Ben NoordhoekOn-Time Machining, Ben Noordhoek - Michigan - Read Full Essay
Ben Noordhoek hasn’t officially started his company yet, but he and a colleague have spent the last six years getting ready-paying down personal debt, being “rock stars” at their current company, and writing a business plan.

Ben has an associate’s degree in applied arts and sciences for both tooling and manufacturing technology and mechanical design in addition to a journeyman’s card as a tool maker.  He has worked for his current employer for 15 years as the foreman to the CNC department where he built a database to increase efficiency. It worked so well, he expanded the database into sales and project management. With all of the data at his fingertips, he was able to forecast with extreme accuracy.

Ben plans to leverage that type of technology to be incessantly on time when he launches On Time Machining. He chose the name of the company because he noticed a common problem shops have—being on time. “Manufacturing people have a lot of things in common…it seems that the majority of people in this industry are incapable of hitting a due date. (They just grab whatever they find until someone starts screaming for something else.).”   On-Time Machining will make custom machines, fixtures and parts for several industries including automotive, furniture, medical\dental, food and household appliance, and they will be delivered on time.


Jordan HillMiddle Coast Custom, Jordan Hill - Wisconsin - Read Full Essay
With over 10 years of experience, Jordan Hill feels like the time is right to pursue his dream of starting his own company, Middle Coast Custom.  As far back as he can remember, Jordan says he was intrigued with how things worked, which led him to take things apart as a young child. According to Jordan, his father recognized his interest and promptly supplied him wih Legos and erector sets to teach him the other side of mechanical things: the act of putting things back together. Since then, every  job and hobby has been related to creating, repairing, manufacturing, and modifying various items.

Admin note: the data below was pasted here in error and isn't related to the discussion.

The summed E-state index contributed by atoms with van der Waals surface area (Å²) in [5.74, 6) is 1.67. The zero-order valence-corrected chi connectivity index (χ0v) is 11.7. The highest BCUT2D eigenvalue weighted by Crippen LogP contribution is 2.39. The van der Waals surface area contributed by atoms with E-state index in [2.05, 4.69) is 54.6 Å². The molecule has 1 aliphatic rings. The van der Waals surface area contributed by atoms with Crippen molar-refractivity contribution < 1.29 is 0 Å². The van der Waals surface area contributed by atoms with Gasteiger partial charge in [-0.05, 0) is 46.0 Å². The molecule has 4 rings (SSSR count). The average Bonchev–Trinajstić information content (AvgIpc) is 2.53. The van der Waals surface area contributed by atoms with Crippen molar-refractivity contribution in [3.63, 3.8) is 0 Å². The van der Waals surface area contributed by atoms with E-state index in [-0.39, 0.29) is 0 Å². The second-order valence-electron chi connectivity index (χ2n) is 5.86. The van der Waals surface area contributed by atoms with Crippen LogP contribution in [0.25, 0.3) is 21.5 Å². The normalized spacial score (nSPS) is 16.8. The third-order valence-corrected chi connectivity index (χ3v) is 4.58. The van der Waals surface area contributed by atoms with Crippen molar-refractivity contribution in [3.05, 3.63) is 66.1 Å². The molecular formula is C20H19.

Jordan graduated from Waukesha County Technical College (WCTC) where he majored in tool and die manufacturing, has accumulated 10+ years of experience running at least 10 different brands of machine tools, and is a card carrying journeyman tool and die maker.

He says Middle Coast Custom will focus on prototyping and short run production of tight tolerance components and providing repair and fabrication services to local farmers and other local industries. Jordan also plans to market his business to motorsports enthusiasts by specializing in custom one off components and retrofitting classic cars with new technologies. According to Jordan, Middle Coast Custom will provide a niche service of toolmaker quality and efficiency, with excellent customer service and impeccable attention to detail.


Wade MooreMoore Engineering, Wade Moore - Connecticut - Read Full Essay
Wade Moore comes from manufacturing lineage as his great grandfather founded the company Moore Special Tool, in Bridgeport CT, in 1924, and took manufacturing to the next level when he invented the Moore Jig Borer. The company was world renowned for its incredible manufacturing of their Moore Jig Grinders and many accessories that they built all in house. When Wade was two years old, the family had to sell the company due to financial challenges. While it was a big hit to Wade’s father and grandfather, watching his dad start over and support the family out of a small machine shop, making parts with precision down to forty millionths of an inch on the #3 Moore Jig Grinder that he purchased by mortgaging the house, had a big influence on Wade.